A notebook rests on the top shelf in my closet.
Inside it, the last proof of anything I felt for you.
My best friend says I should burn it. That it’s therapeutic.
She says that if I push you out, I can let you go.
Why do my fists always clench when she says that?
I saw my first picture of him. Even in shades of gray,
He brings new color to the world. To you.
It was never in the cards for me to be around.
It’s just my luck, you know, for nothing to go my way.
This isn’t the first time I’ve had “almost but not quite.”
I was eighteen when I met my best friend for the first time.
I’d known her for three years when I finally worked up
the nerve to find her and tell her I'd fallen in love with her.
I found her having sex in the backseat of my car
with a woman she’s dated for five years now.
The maid of honor and I had a weekend full of complicated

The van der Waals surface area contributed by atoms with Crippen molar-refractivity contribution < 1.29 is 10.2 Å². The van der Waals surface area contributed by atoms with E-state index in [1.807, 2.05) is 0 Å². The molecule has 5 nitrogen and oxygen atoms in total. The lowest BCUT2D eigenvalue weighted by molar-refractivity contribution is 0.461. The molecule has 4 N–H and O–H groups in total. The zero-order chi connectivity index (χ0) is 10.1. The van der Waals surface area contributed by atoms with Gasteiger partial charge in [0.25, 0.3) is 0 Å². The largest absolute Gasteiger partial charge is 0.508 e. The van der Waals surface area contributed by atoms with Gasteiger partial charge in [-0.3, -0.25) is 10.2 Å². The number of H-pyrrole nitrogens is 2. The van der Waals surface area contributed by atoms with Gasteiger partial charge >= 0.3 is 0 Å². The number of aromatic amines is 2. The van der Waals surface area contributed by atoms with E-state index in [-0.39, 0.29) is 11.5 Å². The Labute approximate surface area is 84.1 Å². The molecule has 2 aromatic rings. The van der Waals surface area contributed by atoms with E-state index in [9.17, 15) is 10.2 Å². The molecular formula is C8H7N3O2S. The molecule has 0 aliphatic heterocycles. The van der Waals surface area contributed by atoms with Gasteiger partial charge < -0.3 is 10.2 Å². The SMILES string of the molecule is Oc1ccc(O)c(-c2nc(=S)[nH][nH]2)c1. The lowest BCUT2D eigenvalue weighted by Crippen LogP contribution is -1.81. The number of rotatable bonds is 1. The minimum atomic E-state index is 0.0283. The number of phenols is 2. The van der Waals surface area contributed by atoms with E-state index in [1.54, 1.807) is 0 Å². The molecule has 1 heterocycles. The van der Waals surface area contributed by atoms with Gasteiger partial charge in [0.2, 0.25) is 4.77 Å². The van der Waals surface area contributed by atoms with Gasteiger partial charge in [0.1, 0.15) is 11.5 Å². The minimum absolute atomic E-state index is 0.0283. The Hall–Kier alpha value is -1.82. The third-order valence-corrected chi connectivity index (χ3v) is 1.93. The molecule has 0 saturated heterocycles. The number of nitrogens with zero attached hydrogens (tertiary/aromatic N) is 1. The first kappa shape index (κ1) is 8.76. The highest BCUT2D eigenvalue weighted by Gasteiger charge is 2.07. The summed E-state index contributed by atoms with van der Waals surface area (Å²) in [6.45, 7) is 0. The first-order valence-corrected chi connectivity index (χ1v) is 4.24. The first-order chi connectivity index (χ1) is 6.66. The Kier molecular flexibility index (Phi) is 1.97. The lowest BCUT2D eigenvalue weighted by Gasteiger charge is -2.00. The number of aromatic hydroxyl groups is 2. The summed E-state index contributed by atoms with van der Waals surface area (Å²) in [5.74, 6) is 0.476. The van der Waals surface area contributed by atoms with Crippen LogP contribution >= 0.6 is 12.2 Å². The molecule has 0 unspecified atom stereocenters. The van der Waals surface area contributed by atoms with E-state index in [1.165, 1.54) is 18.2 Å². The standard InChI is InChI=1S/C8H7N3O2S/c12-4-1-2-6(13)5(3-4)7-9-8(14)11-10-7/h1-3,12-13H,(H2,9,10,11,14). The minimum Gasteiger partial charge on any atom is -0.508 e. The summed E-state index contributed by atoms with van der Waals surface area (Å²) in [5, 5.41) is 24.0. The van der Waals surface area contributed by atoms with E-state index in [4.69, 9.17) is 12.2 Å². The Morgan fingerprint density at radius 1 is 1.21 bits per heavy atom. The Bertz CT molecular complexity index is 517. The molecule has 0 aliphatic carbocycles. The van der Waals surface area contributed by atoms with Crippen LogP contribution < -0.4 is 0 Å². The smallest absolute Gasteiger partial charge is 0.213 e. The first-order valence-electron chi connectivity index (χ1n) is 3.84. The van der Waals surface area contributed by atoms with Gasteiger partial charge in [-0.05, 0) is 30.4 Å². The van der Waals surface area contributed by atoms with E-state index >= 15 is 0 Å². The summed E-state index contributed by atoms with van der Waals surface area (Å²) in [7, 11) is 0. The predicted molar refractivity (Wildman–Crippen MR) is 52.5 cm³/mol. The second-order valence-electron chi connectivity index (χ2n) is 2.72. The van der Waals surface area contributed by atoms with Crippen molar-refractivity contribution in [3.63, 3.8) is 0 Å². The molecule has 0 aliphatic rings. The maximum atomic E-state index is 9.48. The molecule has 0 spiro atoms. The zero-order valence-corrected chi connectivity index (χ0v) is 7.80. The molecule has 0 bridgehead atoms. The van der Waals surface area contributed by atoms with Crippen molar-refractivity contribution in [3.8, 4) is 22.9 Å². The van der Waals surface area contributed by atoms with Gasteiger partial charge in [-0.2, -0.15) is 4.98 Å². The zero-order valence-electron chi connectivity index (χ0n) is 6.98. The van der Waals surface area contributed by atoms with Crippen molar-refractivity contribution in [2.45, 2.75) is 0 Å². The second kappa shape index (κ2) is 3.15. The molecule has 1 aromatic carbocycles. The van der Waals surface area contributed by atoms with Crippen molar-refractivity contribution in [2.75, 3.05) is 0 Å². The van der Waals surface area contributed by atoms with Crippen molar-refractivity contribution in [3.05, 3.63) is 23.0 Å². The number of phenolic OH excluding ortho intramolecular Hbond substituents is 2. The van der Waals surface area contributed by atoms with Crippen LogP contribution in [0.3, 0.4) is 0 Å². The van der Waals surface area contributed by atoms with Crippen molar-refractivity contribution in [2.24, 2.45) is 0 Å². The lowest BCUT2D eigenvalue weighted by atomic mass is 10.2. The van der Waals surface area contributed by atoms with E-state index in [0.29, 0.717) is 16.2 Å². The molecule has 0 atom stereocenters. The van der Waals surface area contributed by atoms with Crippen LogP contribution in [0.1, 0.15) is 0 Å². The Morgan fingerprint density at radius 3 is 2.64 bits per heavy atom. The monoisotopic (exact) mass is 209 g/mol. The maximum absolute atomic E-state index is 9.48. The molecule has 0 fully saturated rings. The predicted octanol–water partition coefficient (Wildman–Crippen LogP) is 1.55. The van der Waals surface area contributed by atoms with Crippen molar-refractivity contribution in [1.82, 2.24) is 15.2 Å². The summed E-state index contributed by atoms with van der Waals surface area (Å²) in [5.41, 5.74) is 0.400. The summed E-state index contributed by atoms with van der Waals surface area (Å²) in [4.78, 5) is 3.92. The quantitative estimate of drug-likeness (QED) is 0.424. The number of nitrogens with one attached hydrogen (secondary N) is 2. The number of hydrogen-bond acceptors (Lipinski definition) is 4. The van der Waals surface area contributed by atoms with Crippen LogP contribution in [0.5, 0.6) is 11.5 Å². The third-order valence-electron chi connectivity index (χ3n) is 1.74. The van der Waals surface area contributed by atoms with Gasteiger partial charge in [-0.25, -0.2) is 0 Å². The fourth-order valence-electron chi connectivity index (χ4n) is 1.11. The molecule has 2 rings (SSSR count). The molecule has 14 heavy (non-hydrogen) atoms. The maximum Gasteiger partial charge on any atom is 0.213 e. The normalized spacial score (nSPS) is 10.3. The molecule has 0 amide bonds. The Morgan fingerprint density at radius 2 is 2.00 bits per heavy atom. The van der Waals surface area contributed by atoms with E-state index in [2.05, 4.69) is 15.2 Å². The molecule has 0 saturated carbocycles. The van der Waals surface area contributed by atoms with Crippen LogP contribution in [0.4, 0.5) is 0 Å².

questions, stolen glances and a few too many drinks.
Her heart was broken. I hoped to fix it, but physicality is an
important part of healing. Her new bride found a way past
the distance, and I found my way past goodbye.
They say that Los Angeles doesn’t have four seasons.
And I believe it, because this summer was the longest
lasting time in my life. I fell for you a second time,
I jumped, no, leapt into your arms. They were never open.
You closed that door years ago on a hillside in Maine.